Ati-made soaps, accessories, other products enter Boracay resorts
Delsa Justo has spent most of her life fighting for the ancestral land of the Ati tribe on the world renowned island-resort of Boracay in Malay town, Aklan province. Today, she is smiling as she proudly displays boxes of bath soap, made from either papaya or calamansi extracts, at the livelihood center in the Ati Village in Barangay Manoc-Manoc.
“We hope many tourists will buy these,” Justo says, describing the products as the result of an ethnic labor of love.
The Ati people have embarked on soapmaking and other livelihood projects to support themselves.
“We still have many problems even if we already have a village here,” Justo said. “But this (soapmaking) is one way we can help ourselves.”
The Boracay Ati Bath Soap is produced by the Boracay Ati Tribe Organization (Bato), composed of about 40 families on the 1,032-hectare island. Its members attended a series of livelihood training activities held with the assistance of Assisi Development Foundation Inc., a nongovernment organization.
The training programs began in December 2013, after the tribe members occupied portions of a 2.1-hectare lot at the southern end of Boracay, which is covered by a certificate of ancestral domain title.
The National Commission on Indigenous Peoples issued the title to the tribe in August 2010, despite the opposition of property claimants with business interests. The agency and several anthropologists have supported the Ati people’s right to the land as the earliest settlers on the island but have been displaced and driven away since the 1970s when its beauty became known and attracted tourists.
According to a study conducted in 2006 by anthropologist Alicia Magos, a retired professor of the University of the Philippines Visayas, the Ati people have been there long before the earliest Visayan migrants came and before the Spanish colonial government reached them.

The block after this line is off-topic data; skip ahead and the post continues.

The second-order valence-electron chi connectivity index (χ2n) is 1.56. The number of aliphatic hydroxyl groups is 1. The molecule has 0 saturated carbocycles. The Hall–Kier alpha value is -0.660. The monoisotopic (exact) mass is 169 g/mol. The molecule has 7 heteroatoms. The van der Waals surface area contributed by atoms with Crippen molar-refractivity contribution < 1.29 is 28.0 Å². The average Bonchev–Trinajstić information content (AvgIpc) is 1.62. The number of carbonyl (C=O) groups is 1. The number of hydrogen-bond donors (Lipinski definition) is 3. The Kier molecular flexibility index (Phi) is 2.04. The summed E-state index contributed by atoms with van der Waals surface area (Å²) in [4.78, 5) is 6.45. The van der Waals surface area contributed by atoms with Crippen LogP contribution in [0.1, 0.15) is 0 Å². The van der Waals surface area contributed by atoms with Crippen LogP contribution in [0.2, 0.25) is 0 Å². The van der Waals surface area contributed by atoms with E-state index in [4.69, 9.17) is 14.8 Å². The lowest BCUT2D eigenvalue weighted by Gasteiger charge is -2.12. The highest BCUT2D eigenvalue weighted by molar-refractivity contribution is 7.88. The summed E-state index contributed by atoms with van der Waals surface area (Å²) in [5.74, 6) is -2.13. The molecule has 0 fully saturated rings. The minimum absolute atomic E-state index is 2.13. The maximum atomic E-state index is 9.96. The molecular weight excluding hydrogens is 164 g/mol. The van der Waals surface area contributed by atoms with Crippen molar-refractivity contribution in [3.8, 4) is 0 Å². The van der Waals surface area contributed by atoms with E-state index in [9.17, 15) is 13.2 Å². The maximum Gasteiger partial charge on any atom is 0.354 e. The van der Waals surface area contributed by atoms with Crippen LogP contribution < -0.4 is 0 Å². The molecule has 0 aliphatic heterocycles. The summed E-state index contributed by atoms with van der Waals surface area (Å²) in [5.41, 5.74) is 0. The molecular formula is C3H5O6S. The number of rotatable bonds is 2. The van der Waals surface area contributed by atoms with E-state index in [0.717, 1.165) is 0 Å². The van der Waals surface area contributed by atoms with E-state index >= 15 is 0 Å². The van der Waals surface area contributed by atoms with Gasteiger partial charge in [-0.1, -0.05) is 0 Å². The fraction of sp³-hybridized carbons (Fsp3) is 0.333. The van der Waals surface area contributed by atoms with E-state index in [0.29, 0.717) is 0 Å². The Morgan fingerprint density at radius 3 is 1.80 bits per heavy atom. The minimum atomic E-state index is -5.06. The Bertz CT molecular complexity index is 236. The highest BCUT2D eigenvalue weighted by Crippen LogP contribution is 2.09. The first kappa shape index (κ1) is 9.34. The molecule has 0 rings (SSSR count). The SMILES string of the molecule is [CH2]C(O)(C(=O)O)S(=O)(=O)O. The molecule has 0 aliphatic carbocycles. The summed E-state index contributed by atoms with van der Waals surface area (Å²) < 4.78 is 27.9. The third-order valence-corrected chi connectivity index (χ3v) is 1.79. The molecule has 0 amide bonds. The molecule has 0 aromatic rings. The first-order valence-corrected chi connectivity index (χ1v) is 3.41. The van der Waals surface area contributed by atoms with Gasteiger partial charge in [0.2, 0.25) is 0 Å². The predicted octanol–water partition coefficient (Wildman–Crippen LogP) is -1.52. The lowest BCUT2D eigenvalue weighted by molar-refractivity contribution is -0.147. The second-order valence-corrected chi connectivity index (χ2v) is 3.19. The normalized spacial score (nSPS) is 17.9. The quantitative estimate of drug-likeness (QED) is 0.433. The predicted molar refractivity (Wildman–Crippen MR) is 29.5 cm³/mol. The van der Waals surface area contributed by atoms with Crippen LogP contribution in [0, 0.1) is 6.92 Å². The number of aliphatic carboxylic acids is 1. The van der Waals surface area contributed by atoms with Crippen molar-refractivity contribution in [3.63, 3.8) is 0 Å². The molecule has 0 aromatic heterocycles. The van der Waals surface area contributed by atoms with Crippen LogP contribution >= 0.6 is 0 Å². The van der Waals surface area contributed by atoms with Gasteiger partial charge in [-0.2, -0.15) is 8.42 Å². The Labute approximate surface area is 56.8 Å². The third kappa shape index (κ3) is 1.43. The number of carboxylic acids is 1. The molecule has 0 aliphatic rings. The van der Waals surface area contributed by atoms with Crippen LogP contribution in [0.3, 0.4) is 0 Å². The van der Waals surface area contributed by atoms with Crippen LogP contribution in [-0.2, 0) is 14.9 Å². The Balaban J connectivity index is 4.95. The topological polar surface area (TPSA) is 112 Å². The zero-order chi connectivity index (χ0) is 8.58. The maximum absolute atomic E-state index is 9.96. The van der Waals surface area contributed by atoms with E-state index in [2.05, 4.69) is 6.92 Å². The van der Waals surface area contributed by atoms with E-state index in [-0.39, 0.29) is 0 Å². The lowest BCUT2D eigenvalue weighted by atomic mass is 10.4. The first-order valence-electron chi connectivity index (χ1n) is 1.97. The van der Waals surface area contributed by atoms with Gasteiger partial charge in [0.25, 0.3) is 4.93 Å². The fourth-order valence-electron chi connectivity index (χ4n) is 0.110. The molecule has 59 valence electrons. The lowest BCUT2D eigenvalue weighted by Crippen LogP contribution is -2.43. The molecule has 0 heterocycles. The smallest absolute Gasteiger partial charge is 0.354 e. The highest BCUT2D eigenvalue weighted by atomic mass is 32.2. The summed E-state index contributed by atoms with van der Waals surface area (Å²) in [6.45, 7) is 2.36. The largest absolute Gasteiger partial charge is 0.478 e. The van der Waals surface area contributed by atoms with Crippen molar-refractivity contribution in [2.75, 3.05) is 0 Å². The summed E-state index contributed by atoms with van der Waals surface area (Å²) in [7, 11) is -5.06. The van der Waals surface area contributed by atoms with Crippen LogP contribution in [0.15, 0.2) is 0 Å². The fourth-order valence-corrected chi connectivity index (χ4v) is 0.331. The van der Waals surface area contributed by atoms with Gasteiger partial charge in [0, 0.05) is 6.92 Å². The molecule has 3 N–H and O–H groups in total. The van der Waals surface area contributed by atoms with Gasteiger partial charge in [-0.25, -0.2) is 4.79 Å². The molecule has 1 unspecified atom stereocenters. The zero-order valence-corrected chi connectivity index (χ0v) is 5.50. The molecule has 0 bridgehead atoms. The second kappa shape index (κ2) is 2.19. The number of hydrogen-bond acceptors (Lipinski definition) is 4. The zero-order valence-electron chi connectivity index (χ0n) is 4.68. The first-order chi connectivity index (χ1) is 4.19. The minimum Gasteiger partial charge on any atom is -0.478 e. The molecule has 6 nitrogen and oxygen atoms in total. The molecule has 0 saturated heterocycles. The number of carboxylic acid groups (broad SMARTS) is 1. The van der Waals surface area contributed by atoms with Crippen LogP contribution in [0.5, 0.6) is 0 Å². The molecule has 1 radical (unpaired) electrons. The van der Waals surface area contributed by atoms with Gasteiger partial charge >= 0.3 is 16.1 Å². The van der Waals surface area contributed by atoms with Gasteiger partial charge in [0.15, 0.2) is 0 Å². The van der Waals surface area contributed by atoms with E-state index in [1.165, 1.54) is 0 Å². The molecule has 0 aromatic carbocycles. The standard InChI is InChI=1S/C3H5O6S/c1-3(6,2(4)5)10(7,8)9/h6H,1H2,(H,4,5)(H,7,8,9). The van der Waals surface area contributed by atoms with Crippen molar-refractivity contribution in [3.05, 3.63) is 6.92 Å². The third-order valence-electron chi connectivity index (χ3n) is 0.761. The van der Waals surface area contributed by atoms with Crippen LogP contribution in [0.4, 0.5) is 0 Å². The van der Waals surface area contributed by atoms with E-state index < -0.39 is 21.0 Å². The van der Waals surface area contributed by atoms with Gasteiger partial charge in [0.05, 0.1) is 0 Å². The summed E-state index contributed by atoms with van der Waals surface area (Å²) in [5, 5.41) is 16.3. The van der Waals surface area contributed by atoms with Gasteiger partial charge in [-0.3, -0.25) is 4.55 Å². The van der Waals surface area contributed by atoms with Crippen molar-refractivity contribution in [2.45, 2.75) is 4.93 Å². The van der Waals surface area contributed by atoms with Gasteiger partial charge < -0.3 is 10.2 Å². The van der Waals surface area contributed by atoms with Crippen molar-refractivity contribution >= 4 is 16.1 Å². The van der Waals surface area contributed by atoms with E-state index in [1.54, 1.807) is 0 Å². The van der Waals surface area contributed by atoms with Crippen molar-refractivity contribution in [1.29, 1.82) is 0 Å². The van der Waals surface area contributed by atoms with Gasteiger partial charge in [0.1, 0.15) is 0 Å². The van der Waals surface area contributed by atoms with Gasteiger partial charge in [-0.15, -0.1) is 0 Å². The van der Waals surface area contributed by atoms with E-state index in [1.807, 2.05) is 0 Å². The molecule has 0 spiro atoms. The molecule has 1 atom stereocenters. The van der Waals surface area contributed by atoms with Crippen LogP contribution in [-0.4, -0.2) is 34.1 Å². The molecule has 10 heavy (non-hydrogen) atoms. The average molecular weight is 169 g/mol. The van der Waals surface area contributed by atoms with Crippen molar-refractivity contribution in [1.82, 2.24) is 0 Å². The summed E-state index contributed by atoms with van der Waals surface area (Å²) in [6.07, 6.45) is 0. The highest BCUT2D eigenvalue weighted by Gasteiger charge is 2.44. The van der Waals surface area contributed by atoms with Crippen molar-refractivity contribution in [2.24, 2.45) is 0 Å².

Ati elders derived the island’s name from “bora (bubbles)” and “bocay (white)” because they were amazed by the white sand grits resembling water bubbles.
When the tourists started coming in the mid-1970s, the lives of the Ati people changed radically. Now, most of the men work in resorts as carpenters or utility men, while the women render laundry services.
As the tourism industry boomed, the Ati people were continuously threatened with eviction until the national government recognized their ancestral domain claims.
Hopefully, Justo said soapmaking and other livelihood projects would help them support themselves.
It takes at least three hours to mix and prepare the ingredients and to mold the soaps. These are cleaned after airing out the molded soaps for about a month.
A bath soap costs P40 while the hand soap is P3.50. Bato members who are directly involved in the soap production receive 10 percent of the sales at the livelihood center, while the rest goes to the community fund.
The soaps are also packaged in woven baskets and have become a hit among tourists, especially Koreans.
Resorts and hotels, including those operated by Europeans and Koreans, are also placing orders, said Sr. Ma. Flor Jalmasco, coordinator of the Holy Rosary Parish Ati Program. Jalmasco and other nuns belonging to the Daughters of Charity of St. Vincent De Paul are running the program.
Bato members also produce and manufacture accessories for tourists, such as bracelets (P25 each), necklaces (P100) and anklets (P30).
Supporters have also donated a motorboat that can carry at most 10 people. The tribe plans to offer boating services for tourists as another income generating project, Justo said.
The Boracay Ati Tribal Organization may be reached in the Ati Village in Barangay Manoc-Manoc, Boracay +62 36 2882623
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